In another example of bureaucratic lollygagging and waste, one does not have much further to look than to the state of Kansas. In the past year the state has spent an insane amount of money for two high profile design projects that turned out to be flops (in this author’s opinion, of course).
The first undertaking was the development of a new slogan and tagline for the state’s tourism office. After spending an estimated $700,000 with the advertising agency Callahan Creek, located in Lawrence, the result was “Kansas: As big as you think.” The new logo is simply a font, Futura, stretched horizontally. A star with a flowing, ribbon like tail completes the new mark. While there were no doubt many committees, focus groups and voices vying for attention during the creation of this piece, I find it difficult to accept that almost three-quarters of a million dollars of taxpayer, yours and mine, went to this effort, and this is what we have to show for it.
Throughout 2005, the University of Kansas undertook a tremendous effort to unify all of the school’s existing marketing collateral into one identity. LandreyMorrow, a marketing firm from Portland, Oregon, was commissioned by the school to develop the new identity using the letters “K” and “U”. After narrowing the field of concepts to four designs, feedback was gathered from current and prospective students, as well as alumni (including this critic). The result of this $88,900.00 expenditure by the University was four finalist designs, all type-based solutions using the Trajan typeface. None were conceptual in execution.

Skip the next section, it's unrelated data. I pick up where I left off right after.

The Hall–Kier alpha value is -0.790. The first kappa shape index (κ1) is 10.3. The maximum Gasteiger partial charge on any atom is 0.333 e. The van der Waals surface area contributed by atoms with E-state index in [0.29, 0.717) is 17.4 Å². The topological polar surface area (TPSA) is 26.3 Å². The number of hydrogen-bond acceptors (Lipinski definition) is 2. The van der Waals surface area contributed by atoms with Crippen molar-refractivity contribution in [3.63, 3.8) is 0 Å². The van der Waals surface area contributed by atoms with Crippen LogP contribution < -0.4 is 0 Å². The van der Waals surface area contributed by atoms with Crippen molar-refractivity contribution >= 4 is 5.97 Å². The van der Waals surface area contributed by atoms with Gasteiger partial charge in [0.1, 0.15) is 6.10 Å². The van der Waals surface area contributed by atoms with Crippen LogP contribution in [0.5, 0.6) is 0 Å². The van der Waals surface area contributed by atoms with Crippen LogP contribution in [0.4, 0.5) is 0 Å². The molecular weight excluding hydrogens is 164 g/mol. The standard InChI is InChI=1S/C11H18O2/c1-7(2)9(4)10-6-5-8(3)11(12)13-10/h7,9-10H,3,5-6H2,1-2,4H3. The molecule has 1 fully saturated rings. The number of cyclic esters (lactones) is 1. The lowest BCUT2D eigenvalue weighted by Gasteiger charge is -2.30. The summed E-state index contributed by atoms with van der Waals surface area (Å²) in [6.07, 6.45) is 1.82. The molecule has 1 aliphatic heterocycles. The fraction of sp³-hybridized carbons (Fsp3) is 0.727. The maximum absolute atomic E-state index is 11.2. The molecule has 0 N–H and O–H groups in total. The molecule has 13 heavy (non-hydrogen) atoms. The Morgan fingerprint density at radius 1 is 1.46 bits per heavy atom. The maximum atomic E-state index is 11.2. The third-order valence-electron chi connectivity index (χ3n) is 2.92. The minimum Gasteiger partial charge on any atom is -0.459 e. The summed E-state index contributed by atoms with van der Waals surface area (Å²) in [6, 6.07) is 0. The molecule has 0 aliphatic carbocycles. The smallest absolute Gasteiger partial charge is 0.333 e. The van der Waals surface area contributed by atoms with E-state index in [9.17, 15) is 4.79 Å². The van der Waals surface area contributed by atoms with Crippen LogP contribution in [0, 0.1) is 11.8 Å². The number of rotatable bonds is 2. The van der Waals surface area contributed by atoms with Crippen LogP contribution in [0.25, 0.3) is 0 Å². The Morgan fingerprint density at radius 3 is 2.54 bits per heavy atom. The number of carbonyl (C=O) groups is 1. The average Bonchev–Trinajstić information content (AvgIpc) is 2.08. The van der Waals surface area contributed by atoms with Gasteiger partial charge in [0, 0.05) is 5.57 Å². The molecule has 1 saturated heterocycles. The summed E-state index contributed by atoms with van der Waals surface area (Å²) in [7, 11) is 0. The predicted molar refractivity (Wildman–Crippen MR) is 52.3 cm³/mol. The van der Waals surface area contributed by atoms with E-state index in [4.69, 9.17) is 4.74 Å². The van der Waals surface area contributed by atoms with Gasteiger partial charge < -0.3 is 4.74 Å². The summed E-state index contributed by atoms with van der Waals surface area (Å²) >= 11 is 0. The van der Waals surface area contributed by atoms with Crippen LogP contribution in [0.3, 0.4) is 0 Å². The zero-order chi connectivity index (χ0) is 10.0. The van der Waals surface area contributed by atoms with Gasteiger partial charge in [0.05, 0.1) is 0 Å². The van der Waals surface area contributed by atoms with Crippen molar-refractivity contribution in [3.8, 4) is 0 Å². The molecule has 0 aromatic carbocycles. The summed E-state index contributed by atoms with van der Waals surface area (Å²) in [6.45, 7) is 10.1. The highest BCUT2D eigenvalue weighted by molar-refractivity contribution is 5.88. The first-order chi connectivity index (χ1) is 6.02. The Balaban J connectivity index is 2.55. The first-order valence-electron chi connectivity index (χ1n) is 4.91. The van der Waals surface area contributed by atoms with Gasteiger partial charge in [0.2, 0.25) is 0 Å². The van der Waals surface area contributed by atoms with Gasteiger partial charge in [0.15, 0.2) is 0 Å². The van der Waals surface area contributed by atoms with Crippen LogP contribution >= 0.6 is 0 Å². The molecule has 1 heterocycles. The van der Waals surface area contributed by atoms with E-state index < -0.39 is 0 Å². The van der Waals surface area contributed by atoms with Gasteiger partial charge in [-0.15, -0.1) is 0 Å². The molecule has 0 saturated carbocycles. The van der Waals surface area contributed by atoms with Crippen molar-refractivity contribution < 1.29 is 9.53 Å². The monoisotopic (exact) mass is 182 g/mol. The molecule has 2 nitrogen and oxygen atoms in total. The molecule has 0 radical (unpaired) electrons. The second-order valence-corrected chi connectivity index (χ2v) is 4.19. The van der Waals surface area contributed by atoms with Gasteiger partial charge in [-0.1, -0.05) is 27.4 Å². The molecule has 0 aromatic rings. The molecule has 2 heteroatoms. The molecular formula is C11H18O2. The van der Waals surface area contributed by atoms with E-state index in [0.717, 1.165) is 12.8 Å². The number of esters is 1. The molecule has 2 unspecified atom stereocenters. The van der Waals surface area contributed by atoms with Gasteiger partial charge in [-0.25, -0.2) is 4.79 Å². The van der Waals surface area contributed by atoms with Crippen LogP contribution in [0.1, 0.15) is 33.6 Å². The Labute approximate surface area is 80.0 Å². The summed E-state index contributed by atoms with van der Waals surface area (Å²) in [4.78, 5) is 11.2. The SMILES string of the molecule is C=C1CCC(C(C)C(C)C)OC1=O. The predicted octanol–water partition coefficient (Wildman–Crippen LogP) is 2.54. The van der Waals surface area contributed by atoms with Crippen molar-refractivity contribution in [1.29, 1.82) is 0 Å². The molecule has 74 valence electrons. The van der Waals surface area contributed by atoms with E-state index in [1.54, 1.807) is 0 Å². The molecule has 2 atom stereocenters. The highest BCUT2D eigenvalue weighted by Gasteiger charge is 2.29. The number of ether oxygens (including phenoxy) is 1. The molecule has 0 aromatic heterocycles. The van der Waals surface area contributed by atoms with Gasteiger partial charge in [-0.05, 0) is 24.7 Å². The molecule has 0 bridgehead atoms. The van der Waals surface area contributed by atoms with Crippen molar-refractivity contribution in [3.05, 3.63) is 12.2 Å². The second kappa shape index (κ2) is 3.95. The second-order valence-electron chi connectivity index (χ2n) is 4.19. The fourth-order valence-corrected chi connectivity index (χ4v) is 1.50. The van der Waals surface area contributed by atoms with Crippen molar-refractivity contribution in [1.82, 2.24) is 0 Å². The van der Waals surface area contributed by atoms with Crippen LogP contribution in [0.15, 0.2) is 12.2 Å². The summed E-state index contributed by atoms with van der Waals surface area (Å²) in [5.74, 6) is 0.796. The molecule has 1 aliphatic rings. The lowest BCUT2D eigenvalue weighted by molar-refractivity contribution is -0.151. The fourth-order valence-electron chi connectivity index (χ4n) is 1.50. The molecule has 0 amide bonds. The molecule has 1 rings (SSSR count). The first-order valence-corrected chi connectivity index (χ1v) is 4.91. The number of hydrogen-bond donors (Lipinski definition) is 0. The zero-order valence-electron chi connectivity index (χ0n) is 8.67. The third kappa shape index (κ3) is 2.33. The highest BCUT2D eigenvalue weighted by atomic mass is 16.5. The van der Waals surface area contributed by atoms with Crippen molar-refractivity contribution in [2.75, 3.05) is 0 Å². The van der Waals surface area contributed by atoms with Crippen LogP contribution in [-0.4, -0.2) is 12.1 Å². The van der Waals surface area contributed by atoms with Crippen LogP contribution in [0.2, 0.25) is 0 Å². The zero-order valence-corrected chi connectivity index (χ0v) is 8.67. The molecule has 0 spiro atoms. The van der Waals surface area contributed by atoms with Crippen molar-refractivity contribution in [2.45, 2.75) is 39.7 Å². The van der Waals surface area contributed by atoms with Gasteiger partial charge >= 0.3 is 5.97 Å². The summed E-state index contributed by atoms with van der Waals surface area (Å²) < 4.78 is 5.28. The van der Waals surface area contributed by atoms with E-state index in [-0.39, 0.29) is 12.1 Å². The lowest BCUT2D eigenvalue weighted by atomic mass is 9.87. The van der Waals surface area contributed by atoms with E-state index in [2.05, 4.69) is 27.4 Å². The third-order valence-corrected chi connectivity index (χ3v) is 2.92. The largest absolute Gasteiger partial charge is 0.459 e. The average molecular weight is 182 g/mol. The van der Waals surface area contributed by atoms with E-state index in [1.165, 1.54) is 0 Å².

Why the university, which has its own School of Fine Arts with talented design students and staff, didn’t commission its own resources is beyond me. Someone inside and familiar with the university would have been able to develop a more appropriate and unique solution to the problem, and at a far lower cost. What is even more surprising is that one of the finalist designs is the exact same mark as another, smaller college in Pennsylvania, Kutztown University. And what did they pay for their logo with similar scope of work? $20,000. Now that’s an example of money well spent in my book.
By: Ryan Hembree, principal | creative director